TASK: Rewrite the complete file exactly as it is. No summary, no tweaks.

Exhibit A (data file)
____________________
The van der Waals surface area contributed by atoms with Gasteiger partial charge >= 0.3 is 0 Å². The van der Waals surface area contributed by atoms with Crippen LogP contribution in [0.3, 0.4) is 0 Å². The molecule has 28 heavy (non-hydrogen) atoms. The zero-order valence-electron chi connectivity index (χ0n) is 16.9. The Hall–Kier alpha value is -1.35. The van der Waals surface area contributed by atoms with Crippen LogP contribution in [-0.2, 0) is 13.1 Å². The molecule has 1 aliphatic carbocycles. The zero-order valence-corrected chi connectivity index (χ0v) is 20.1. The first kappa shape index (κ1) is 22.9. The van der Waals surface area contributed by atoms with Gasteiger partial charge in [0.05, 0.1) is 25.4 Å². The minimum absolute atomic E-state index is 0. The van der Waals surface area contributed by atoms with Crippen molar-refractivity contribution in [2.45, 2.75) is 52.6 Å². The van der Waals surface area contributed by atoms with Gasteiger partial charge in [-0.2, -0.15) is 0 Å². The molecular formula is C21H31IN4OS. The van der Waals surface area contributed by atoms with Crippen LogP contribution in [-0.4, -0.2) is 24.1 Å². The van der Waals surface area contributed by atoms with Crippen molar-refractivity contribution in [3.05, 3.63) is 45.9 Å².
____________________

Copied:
The van der Waals surface area contributed by atoms with Gasteiger partial charge >= 0.3 is 0 Å². The van der Waals surface area contributed by atoms with Crippen LogP contribution in [0.3, 0.4) is 0 Å². The molecule has 28 heavy (non-hydrogen) atoms. The zero-order valence-electron chi connectivity index (χ0n) is 16.9. The Hall–Kier alpha value is -1.35. The van der Waals surface area contributed by atoms with Crippen LogP contribution in [-0.2, 0) is 13.1 Å². The molecule has 1 aliphatic carbocycles. The zero-order valence-corrected chi connectivity index (χ0v) is 20.1. The first kappa shape index (κ1) is 22.9. The van der Waals surface area contributed by atoms with Gasteiger partial charge in [0.05, 0.1) is 25.4 Å². The minimum absolute atomic E-state index is 0. The van der Waals surface area contributed by atoms with Crippen molar-refractivity contribution in [2.45, 2.75) is 52.6 Å². The van der Waals surface area contributed by atoms with Gasteiger partial charge in [-0.2, -0.15) is 0 Å². The molecular formula is C21H31IN4OS. The van der Waals surface area contributed by atoms with Crippen LogP contribution in [-0.4, -0.2) is 24.1 Å². The van der Waals surface area contributed by atoms with Crippen molar-refractivity contribution in [3.05, 3.63) is 45.9 Å².